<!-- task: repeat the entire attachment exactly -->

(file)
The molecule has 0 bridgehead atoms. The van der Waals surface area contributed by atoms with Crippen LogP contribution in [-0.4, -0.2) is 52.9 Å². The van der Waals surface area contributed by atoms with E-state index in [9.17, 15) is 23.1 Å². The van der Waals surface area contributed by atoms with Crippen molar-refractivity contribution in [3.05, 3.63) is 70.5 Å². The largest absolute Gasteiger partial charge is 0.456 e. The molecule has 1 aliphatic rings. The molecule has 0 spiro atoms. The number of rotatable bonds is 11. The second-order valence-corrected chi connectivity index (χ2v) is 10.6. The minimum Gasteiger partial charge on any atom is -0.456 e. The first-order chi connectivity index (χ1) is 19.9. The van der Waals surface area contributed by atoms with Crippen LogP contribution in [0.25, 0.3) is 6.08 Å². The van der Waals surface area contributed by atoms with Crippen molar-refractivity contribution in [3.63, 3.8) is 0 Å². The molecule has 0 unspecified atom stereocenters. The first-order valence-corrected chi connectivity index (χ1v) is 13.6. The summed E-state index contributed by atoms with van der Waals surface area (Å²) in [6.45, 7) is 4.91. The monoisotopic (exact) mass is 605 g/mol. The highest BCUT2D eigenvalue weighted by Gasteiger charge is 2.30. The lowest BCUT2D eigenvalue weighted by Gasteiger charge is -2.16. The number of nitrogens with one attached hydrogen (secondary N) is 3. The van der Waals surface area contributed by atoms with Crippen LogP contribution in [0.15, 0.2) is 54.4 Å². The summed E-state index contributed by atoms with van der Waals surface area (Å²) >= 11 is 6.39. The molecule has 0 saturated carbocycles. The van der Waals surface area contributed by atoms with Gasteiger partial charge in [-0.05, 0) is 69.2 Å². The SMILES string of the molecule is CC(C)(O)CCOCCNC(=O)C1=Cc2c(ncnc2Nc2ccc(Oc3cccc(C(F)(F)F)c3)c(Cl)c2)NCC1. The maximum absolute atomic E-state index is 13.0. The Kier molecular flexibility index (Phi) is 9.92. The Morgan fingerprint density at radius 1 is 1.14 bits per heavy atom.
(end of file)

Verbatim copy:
The molecule has 0 bridgehead atoms. The van der Waals surface area contributed by atoms with Crippen LogP contribution in [-0.4, -0.2) is 52.9 Å². The van der Waals surface area contributed by atoms with E-state index in [9.17, 15) is 23.1 Å². The van der Waals surface area contributed by atoms with Crippen molar-refractivity contribution in [3.05, 3.63) is 70.5 Å². The largest absolute Gasteiger partial charge is 0.456 e. The molecule has 1 aliphatic rings. The molecule has 0 spiro atoms. The number of rotatable bonds is 11. The second-order valence-corrected chi connectivity index (χ2v) is 10.6. The minimum Gasteiger partial charge on any atom is -0.456 e. The first-order chi connectivity index (χ1) is 19.9. The van der Waals surface area contributed by atoms with Crippen LogP contribution in [0.25, 0.3) is 6.08 Å². The van der Waals surface area contributed by atoms with Crippen molar-refractivity contribution in [3.63, 3.8) is 0 Å². The molecule has 0 unspecified atom stereocenters. The first-order valence-corrected chi connectivity index (χ1v) is 13.6. The summed E-state index contributed by atoms with van der Waals surface area (Å²) in [6.45, 7) is 4.91. The monoisotopic (exact) mass is 605 g/mol. The highest BCUT2D eigenvalue weighted by Gasteiger charge is 2.30. The lowest BCUT2D eigenvalue weighted by Gasteiger charge is -2.16. The number of nitrogens with one attached hydrogen (secondary N) is 3. The van der Waals surface area contributed by atoms with Crippen LogP contribution in [0.15, 0.2) is 54.4 Å². The summed E-state index contributed by atoms with van der Waals surface area (Å²) >= 11 is 6.39. The molecule has 0 saturated carbocycles. The van der Waals surface area contributed by atoms with Gasteiger partial charge in [-0.05, 0) is 69.2 Å². The SMILES string of the molecule is CC(C)(O)CCOCCNC(=O)C1=Cc2c(ncnc2Nc2ccc(Oc3cccc(C(F)(F)F)c3)c(Cl)c2)NCC1. The maximum absolute atomic E-state index is 13.0. The Kier molecular flexibility index (Phi) is 9.92. The Morgan fingerprint density at radius 1 is 1.14 bits per heavy atom.